“We’re still not moving the chains forward,” Flora said. “The only way we’re going to find a cure, or have a higher chance to cure is through clinical trials.”

“Only about three to five percent of patients are ever enrolled in a cancer clinical trial,” Flora said. “Our numbers are higher than that in certain disease settings. For example, our breast cancer research program is very robust and more than 10 percent of our patients in 2017 were involved in a clinical study.”

The progress in research participation at St. E is being noticed nationally.

Two of the studies that it had open in 2017 for breast cancer were the highest-enrolling in the country, above all of the other major academic cancer centers.

“That tells you that our patients want to be involved,” Flora said. “You really need physician champions to help drive that progress, but at the same time, the community needs to ask their doctors.”

St. Elizabeth physicians, led by Flora, published an abstract at the San Antonio Breast Cancer Symposium this year.

“It is the worlds largest breast cancer conference, there are over 7,000 people from more than 90 countries there,” Flora said. “Our study was one of the top 10 highlighted studies in 2018. It was aimed to dramatically reduce side effects from a common medication called tamoxifen or another, called an aromatase inhibitor.

The study showed that you can give a fairly inexpensive medication that sometimes has been used in the past for women who have bladder incontinence. It was shown to reduce the risk of hot flashes more significantly than any other medicine that was tried before.

“The reason why that is important is that many women stop taking their preventative cancer medicine after they have had their curative surgery,” Flora said. “If you have a medicine that would prevent the side effect of hot flashes, then a lot more women may stay on their treatment. Indirectly, this might go on to save tens of thousands of lives, because we have an effective treatment for a side effect.”

Flora is optimistic that it will become a standard for treatment of the associated hot flashes.

“I would consider it one of the breakthrough studies for the San Antonio Breast Cancer conference,” Flora said. “St. E was the largest part of that study, so our patients had a direct impact on what the standards of care will be around the world, really.”

The abstract presented in San Antonio is expected to be followed up with a publication in a major journal.

“One point I want to get across is how important it is that we thank our patients,” Flora said. “My goal is that I want to send a letter to every patient that was a part of that study and thank them personally for getting in on it, and give them the results. Not only do we want to do the research here, but we want to let the patients know how they contributed directly and I don’t know if any cancer centers really do that.”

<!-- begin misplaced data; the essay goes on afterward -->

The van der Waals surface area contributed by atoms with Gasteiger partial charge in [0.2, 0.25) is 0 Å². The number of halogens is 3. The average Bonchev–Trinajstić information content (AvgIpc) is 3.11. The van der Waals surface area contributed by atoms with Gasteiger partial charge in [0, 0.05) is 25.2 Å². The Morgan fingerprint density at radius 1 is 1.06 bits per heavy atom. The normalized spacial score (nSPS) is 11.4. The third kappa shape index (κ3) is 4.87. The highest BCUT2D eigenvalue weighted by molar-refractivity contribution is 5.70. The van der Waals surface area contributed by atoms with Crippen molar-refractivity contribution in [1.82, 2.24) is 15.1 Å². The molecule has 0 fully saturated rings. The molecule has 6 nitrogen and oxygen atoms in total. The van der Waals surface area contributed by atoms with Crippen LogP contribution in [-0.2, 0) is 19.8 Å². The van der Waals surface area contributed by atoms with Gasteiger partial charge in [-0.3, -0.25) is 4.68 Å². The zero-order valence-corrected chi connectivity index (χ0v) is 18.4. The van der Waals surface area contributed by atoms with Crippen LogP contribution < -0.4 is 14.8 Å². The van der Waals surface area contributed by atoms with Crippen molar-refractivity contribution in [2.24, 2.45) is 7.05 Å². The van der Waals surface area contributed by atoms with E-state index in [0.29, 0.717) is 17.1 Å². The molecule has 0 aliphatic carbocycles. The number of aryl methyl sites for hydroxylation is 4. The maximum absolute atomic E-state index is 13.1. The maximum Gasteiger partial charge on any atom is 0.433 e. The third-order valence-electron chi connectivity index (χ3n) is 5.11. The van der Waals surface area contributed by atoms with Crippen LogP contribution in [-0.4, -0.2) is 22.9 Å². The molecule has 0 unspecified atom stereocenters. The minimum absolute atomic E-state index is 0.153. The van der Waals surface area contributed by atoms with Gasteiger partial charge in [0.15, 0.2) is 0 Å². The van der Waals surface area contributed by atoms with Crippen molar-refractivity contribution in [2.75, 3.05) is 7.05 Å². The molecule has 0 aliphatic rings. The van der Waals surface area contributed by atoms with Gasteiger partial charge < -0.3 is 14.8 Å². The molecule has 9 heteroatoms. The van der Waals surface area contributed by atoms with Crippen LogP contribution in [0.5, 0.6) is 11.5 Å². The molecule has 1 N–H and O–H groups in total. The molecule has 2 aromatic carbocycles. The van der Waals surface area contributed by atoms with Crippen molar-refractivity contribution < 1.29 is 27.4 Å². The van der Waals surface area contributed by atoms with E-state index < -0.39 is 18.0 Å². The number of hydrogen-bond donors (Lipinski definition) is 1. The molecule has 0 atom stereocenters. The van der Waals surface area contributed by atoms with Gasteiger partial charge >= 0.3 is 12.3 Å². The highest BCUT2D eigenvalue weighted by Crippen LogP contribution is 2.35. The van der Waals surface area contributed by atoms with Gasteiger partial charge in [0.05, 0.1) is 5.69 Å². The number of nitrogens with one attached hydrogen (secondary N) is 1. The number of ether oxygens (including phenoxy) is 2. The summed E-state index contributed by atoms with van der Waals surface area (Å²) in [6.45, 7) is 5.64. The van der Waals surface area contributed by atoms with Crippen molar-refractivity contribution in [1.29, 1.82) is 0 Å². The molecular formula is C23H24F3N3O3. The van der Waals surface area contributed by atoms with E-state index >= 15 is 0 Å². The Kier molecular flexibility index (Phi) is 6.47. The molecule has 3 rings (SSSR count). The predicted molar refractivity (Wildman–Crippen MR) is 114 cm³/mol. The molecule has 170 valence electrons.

Patients should aggressively seek clinical trials

St. Elizabeth Healthcare offers this guide to clinical trials for cancer. Click to enlarge or go to http://www.stelizabeth.com/health-library/medical-encyclopedia/diseases/a-guide-to-clinical-trials-for-cancer

When patients see their oncologist, Flora said one of the first questions they should ask is what clinical trials are available to them at the time. 

“We think that a cancer research study or a clinical trial should be the first step in a patient’s cancer care, not the last, and we really want to turn that around,” Flora said. “Instead of three percent, we want 50 percent of our patients on a clinical trial.”

The number of clinical trials at St. E at any one time is always in flux. 

“We’re consistently opening new studies and closing studies too, so you usually have around 20 cancer clinical trials and that number can change between 15 and 25,” Flora said. “Right now we have five in the works and are in the process of closing three, so there is probably around 18 right now.

Patients who have had pharmacogenomic profiling, which is the study of how genes affect a person’s response to drugs, provide another element to the treatment puzzle.

Based on clinical research, doctors now know that profiling and looking at a person’s gene and how they metabolize a medicine may have a big impact on how well they respond to a particular medicine. 

“Right now we don’t have any pharmacogenomic studies open,” Flora said. “The goal is, with the new precision medicine clinic, we may start to study how patients respond to certain chemotherapy medications, or certain targeted therapy medications, based on their genomic profile.”

The goal at St. E would be to have 10 percent of its patients enrolled in a clinical trial within two years. The national standard is about 3 percent.